Dr. Cara King (@drcaraking) hosts surgical expert Ted Teh Min Lee, MD, Clinical Professor of Gynecology and Reproductive Sciences and Director of Minimally Invasive Gynecologic Surgery at the University of Pittsburgh Medical Center Magee Womens Hospital. Dr. King also interviews women’s health advocacy expert Megan Evans, MD, MPH (@MeganEvansMD).
- Lee’s challenges in moving to the United States from Taiwan at a young age and his career path
- Cultivating extracurricular activities, such as fly fishing
- Video’s importance in surgical education
- Prioritizing learning and learning style
- Lee’s break into gynecologic surgery with C.Y. Liu, MD
- The challenges of subspecializing in MIGS in ObGyn
- Tips for new graduates who are building a surgical practice
- Case selection and specialized back-up in the OR
- Taking appropriate risk during surgery
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Women’s health advocacy with Megan Evans
- How does a bill become a law?
- Step 1: A bill is born
Anyone may draft a bill; however, only members of Congress can introduce legislation, and, by doing so, become the sponsor(s). The president, a member of the cabinet or the head of a federal agency can also propose legislation, although a member of Congress must introduce it.
- Step 2: Committee action
As soon as a bill is introduced, it is referred to a committee. At this point the bill is examined carefully and its chances for passage are first determined. If the committee does not act on a bill, the bill is effectively “dead.”
- Step 3: Subcommittee review
Often, bills are referred to a subcommittee for study and hearings. Hearings provide the opportunity to put on the record the views of the executive branch, experts, other public officials and supporters, and opponents of the legislation.
- Step 4: Mark up
When the hearings are completed, the subcommittee may meet to “mark up” the bill; that is, make changes and amendments prior to recommending the bill to the full committee. If a subcommittee votes not to report legislation to the full committee, the bill dies. If the committee votes for the bill, it is sent to the floor.
- Step 5: Committee action to report a bill
After receiving a subcommittee's report on a bill the full committee votes on its recommendation to the House or Senate. This procedure is called “ordering a bill reported.”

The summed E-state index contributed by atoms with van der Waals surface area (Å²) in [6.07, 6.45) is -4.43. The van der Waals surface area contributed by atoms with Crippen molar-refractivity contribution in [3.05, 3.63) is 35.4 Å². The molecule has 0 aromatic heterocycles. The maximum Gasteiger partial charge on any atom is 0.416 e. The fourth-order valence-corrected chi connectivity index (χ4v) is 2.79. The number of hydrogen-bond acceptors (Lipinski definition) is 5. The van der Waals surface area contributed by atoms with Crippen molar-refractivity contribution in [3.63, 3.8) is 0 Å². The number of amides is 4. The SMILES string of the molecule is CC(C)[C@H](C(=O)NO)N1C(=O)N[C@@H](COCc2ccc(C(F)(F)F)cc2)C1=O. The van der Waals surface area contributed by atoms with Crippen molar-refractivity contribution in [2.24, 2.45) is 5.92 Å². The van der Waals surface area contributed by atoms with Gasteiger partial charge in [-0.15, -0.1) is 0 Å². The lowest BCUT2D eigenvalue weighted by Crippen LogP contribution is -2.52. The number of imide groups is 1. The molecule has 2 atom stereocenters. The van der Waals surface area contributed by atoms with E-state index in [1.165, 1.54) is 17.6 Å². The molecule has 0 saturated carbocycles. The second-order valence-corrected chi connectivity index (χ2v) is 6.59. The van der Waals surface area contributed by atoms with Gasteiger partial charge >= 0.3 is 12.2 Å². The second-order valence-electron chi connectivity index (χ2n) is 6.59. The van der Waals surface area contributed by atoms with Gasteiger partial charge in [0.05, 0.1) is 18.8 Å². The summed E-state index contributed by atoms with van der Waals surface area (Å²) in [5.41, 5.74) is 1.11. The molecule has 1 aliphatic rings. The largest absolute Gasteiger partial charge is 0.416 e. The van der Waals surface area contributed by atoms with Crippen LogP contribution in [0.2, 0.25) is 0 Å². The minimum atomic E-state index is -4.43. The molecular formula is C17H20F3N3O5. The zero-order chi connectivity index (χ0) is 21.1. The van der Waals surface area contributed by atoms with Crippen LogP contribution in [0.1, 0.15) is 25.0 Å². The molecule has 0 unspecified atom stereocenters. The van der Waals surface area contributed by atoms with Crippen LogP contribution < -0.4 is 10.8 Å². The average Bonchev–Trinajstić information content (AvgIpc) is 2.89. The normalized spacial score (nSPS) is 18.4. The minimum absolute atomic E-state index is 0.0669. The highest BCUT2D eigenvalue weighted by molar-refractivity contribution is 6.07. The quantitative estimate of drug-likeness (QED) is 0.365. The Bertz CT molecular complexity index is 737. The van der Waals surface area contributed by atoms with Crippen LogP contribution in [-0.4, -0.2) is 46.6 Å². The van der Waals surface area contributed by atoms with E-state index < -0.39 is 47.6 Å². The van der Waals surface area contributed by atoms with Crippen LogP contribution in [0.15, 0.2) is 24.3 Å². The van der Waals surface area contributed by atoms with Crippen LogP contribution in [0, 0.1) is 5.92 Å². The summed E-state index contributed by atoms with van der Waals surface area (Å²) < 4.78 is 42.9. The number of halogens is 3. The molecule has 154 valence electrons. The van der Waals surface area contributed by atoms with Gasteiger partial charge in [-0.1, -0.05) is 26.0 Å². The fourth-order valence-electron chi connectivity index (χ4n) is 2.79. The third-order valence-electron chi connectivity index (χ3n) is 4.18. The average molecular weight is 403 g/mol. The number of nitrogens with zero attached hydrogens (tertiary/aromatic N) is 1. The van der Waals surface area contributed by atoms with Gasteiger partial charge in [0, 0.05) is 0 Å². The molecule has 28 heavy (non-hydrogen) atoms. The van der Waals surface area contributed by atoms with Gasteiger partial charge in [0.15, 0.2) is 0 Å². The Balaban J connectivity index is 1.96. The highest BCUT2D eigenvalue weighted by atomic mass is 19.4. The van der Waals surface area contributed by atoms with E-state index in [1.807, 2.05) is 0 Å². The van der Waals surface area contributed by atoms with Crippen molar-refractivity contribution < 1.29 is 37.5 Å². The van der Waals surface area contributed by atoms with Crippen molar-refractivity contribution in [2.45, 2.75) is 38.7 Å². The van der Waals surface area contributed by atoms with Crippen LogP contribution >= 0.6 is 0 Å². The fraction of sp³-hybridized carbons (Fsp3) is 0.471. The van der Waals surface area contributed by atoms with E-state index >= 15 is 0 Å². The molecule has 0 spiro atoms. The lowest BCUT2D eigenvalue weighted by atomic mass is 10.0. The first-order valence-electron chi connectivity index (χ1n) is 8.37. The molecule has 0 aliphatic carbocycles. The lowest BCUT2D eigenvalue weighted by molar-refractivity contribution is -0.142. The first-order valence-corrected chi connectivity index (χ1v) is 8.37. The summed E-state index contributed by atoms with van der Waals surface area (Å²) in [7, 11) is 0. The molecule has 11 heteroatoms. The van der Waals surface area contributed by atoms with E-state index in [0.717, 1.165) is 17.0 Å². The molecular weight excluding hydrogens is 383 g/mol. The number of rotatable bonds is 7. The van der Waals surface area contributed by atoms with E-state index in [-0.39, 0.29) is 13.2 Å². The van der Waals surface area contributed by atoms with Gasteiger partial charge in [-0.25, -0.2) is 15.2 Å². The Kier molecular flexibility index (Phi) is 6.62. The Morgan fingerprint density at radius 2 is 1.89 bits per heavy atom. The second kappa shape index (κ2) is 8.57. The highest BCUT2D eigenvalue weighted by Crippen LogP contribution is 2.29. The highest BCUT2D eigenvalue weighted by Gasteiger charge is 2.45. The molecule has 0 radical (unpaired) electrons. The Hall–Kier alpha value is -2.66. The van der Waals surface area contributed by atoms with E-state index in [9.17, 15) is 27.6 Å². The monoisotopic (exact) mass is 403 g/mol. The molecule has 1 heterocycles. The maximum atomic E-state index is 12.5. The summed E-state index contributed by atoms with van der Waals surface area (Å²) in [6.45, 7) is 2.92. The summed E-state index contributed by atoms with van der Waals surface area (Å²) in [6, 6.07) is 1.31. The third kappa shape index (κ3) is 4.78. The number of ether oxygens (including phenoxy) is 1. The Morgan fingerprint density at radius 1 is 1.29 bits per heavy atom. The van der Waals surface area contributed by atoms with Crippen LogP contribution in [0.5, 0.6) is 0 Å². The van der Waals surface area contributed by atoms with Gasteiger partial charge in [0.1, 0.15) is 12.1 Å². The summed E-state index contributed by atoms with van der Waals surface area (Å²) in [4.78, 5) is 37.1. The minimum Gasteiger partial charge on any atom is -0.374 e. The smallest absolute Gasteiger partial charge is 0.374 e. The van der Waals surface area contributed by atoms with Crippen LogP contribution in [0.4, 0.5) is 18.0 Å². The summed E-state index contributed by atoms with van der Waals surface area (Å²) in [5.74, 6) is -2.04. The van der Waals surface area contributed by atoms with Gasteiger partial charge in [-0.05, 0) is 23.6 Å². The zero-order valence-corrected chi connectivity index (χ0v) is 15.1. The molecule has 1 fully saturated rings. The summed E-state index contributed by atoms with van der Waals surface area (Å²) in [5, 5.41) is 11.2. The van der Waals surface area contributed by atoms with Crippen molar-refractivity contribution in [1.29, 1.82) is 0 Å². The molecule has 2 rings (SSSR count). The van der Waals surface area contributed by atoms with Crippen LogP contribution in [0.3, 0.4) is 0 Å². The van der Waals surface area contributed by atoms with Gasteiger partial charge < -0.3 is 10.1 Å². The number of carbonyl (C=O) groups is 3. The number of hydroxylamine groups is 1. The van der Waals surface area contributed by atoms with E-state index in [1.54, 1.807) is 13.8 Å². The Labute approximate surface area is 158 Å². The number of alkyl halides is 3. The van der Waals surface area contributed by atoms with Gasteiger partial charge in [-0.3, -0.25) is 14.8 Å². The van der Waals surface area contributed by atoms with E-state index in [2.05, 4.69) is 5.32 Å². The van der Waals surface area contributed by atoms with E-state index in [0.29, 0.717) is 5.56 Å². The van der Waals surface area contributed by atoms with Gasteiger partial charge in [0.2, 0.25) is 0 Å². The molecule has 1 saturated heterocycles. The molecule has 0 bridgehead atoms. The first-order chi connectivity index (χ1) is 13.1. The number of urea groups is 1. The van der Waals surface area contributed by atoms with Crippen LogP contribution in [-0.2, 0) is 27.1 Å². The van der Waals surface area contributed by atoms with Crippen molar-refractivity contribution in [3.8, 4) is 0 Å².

- Step 6: Voting
After the debate and the approval of any amendments, the bill is passed or defeated by the members voting.
- Step 7: Referral to other chamber
When the House or Senate passes a bill, it is referred to the other chamber, where it usually follows the same route through committee and floor action. This chamber may approve the bill as received, reject it, ignore it, or change it.
- Step 8: Conference committee action
When the actions of the other chamber significantly alter the bill, a conference committee is formed to reconcile the differences between the House and Senate versions. If the conferees are unable to reach agreement, the legislation dies. If agreement is reached, a conference report is prepared describing the committee members’ recommendations for changes. Both the House and Senate must approve the conference report.
- Step 9: Final action
After both the House and Senate have approved a bill in identical form, it is sent to the president. If the president approves of the legislation, he signs it and it becomes law. Or, if the president takes no action for 10 days, while Congress is in session, it automatically becomes law. If the president opposes the bill he can veto it; or if he takes no action after the Congress has adjourned its second session, it is a “pocket veto” and the legislation dies.
- Step 10: Overriding a veto
If the president vetoes a bill, Congress may attempt to “override the veto.” If both the Senate and the House pass the bill by a two-thirds majority, the president’s veto is overruled and the bill becomes a law.
- Step 1: A bill is born
- ACOG’s advocacy efforts and lessons learned
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This podcast is developed in collaboration with the Society of Gynecologic Surgeons
Email the show: [email protected]
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